Heading Up North soon? You will not be alone. Wood ticks thrive there — and they are growing more worrisome.

Powassan, babesiosis, human anaplasmosis: These are diseases discovered in recent decades that can result from tick bites in Minnesota.

Lyme disease, the best known tickborne ailment, requires deer ticks be attached to a person for 48 hours before passing the disease. That is not the case with Powassan, a rare but much more serious disease. While it is not known how long a tick must be attached before it can convey the disease, “it is likely much shorter than the time needed for other tickborne disease agents,” according to the Minnesota Department of Health.

Powassan can bring on high fever, vomiting and swelling of the brain. It is fatal 10 percent of the time. Those who recover have a 50 percent chance of permanent neurological damage.

Anaplasmosis, which first appeared nationwide in our own St. Louis County in 2009, causes fever, muscle ache and nausea.

In 2015, there were 1,176 cases of Lyme disease reported in the state, 613 confirmed or probable cases of anaplasmosis and no cases of Powassan. Since 2008, there have been only 22 cases of Powassan reported in Minnesota residents.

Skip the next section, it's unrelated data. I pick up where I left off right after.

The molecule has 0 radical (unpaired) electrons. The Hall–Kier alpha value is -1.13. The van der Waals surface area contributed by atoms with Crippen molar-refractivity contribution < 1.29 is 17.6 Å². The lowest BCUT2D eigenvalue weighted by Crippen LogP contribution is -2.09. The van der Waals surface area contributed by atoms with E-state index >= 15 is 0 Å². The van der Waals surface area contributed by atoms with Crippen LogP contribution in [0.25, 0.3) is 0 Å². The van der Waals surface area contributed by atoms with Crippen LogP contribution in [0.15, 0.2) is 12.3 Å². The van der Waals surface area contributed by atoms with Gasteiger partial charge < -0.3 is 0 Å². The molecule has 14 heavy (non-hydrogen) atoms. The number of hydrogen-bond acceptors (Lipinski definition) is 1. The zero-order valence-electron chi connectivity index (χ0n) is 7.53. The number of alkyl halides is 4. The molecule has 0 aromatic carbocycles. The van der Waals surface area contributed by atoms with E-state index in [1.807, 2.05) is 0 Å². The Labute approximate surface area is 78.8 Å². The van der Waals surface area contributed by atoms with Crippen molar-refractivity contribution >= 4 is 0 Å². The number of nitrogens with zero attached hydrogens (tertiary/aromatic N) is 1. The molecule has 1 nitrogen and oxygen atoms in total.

But the cases of tickborne diseases has been rising over the years, and that requires vigilance.

When you venture into the woods, wear long sleeves. Tuck pants into your socks and spray yourself with a DEET-infused insect repellent. Wear light-colored clothing so you can more easily spot ticks. Stay on the path and avoid venturing into areas thick with brush.

When I took a bushwhacking walk in Vermilion State Park with its manager a few years ago, he made sure I was covered (pants in socks, DEET all around). I noted his seriousness because he knows his terrain. Like so much of northern Minnesota, it’s a beautiful landscape, littered with ticks.


Send your questions or tips to Travel Editor Kerri Westenberg at travel@startribune.com, and follow her on Twitter: @kerriwestenberg.